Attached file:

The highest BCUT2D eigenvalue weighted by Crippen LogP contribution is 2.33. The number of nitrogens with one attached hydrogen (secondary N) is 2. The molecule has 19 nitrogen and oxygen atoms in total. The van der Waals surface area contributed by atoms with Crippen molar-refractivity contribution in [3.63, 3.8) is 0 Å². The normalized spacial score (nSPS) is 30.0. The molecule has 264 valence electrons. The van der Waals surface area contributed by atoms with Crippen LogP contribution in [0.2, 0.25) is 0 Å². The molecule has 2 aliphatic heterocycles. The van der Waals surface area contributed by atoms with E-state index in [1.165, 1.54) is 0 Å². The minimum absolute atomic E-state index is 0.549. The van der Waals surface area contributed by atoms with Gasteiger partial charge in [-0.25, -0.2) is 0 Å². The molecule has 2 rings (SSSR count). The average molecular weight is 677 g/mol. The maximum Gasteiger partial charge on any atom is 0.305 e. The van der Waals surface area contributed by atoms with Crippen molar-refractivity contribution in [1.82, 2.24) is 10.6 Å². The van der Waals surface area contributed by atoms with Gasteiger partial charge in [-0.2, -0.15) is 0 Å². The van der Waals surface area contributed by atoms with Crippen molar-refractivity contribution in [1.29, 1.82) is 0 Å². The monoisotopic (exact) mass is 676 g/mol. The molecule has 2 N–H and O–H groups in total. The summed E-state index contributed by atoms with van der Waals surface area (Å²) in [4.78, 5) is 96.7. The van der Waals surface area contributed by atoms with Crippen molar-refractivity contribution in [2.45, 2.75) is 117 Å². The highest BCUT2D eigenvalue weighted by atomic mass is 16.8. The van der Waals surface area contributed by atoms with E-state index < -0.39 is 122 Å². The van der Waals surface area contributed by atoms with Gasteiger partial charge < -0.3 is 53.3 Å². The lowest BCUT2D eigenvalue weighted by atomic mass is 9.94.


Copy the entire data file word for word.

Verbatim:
The highest BCUT2D eigenvalue weighted by Crippen LogP contribution is 2.33. The number of nitrogens with one attached hydrogen (secondary N) is 2. The molecule has 19 nitrogen and oxygen atoms in total. The van der Waals surface area contributed by atoms with Crippen molar-refractivity contribution in [3.63, 3.8) is 0 Å². The normalized spacial score (nSPS) is 30.0. The molecule has 264 valence electrons. The van der Waals surface area contributed by atoms with Crippen LogP contribution in [0.2, 0.25) is 0 Å². The molecule has 2 aliphatic heterocycles. The van der Waals surface area contributed by atoms with E-state index in [1.165, 1.54) is 0 Å². The minimum absolute atomic E-state index is 0.549. The van der Waals surface area contributed by atoms with Gasteiger partial charge in [-0.25, -0.2) is 0 Å². The molecule has 2 rings (SSSR count). The average molecular weight is 677 g/mol. The maximum Gasteiger partial charge on any atom is 0.305 e. The van der Waals surface area contributed by atoms with Crippen molar-refractivity contribution in [1.82, 2.24) is 10.6 Å². The van der Waals surface area contributed by atoms with Gasteiger partial charge in [-0.2, -0.15) is 0 Å². The van der Waals surface area contributed by atoms with Crippen molar-refractivity contribution in [1.29, 1.82) is 0 Å². The monoisotopic (exact) mass is 676 g/mol. The molecule has 2 N–H and O–H groups in total. The summed E-state index contributed by atoms with van der Waals surface area (Å²) in [4.78, 5) is 96.7. The van der Waals surface area contributed by atoms with Crippen molar-refractivity contribution in [2.45, 2.75) is 117 Å². The highest BCUT2D eigenvalue weighted by atomic mass is 16.8. The van der Waals surface area contributed by atoms with E-state index < -0.39 is 122 Å². The van der Waals surface area contributed by atoms with Gasteiger partial charge < -0.3 is 53.3 Å². The lowest BCUT2D eigenvalue weighted by atomic mass is 9.94.